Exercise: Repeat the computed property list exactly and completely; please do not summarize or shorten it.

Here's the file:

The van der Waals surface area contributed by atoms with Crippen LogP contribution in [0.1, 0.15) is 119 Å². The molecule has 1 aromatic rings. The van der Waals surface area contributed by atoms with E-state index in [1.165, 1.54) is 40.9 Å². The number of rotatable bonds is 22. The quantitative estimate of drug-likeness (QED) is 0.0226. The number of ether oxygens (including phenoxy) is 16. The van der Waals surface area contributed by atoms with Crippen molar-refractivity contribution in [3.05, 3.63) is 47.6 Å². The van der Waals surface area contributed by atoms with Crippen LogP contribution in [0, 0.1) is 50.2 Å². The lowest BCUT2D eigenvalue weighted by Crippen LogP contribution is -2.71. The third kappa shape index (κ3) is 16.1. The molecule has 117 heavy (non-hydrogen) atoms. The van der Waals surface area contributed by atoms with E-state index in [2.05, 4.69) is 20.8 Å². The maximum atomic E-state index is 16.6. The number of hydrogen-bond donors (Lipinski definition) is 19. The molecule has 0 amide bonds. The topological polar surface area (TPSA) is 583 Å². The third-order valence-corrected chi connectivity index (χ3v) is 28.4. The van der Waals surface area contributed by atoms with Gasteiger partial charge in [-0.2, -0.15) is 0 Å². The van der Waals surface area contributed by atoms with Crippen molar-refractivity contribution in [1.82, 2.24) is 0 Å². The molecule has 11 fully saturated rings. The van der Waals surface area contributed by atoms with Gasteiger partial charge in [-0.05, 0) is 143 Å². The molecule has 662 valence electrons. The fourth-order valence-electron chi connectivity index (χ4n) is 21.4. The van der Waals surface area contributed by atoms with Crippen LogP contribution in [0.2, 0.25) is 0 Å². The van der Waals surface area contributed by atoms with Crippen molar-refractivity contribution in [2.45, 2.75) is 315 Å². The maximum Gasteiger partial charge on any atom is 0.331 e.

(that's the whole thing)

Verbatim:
The van der Waals surface area contributed by atoms with Crippen LogP contribution in [0.1, 0.15) is 119 Å². The molecule has 1 aromatic rings. The van der Waals surface area contributed by atoms with E-state index in [1.165, 1.54) is 40.9 Å². The number of rotatable bonds is 22. The quantitative estimate of drug-likeness (QED) is 0.0226. The number of ether oxygens (including phenoxy) is 16. The van der Waals surface area contributed by atoms with Crippen molar-refractivity contribution in [3.05, 3.63) is 47.6 Å². The van der Waals surface area contributed by atoms with Crippen LogP contribution in [0, 0.1) is 50.2 Å². The lowest BCUT2D eigenvalue weighted by Crippen LogP contribution is -2.71. The third kappa shape index (κ3) is 16.1. The molecule has 117 heavy (non-hydrogen) atoms. The van der Waals surface area contributed by atoms with E-state index in [2.05, 4.69) is 20.8 Å². The maximum atomic E-state index is 16.6. The number of hydrogen-bond donors (Lipinski definition) is 19. The molecule has 0 amide bonds. The topological polar surface area (TPSA) is 583 Å². The third-order valence-corrected chi connectivity index (χ3v) is 28.4. The van der Waals surface area contributed by atoms with Gasteiger partial charge in [-0.2, -0.15) is 0 Å². The van der Waals surface area contributed by atoms with Crippen molar-refractivity contribution in [1.82, 2.24) is 0 Å². The molecule has 11 fully saturated rings. The van der Waals surface area contributed by atoms with Gasteiger partial charge in [-0.05, 0) is 143 Å². The molecule has 662 valence electrons. The fourth-order valence-electron chi connectivity index (χ4n) is 21.4. The van der Waals surface area contributed by atoms with Crippen LogP contribution in [0.2, 0.25) is 0 Å². The van der Waals surface area contributed by atoms with Crippen molar-refractivity contribution in [2.45, 2.75) is 315 Å². The maximum Gasteiger partial charge on any atom is 0.331 e.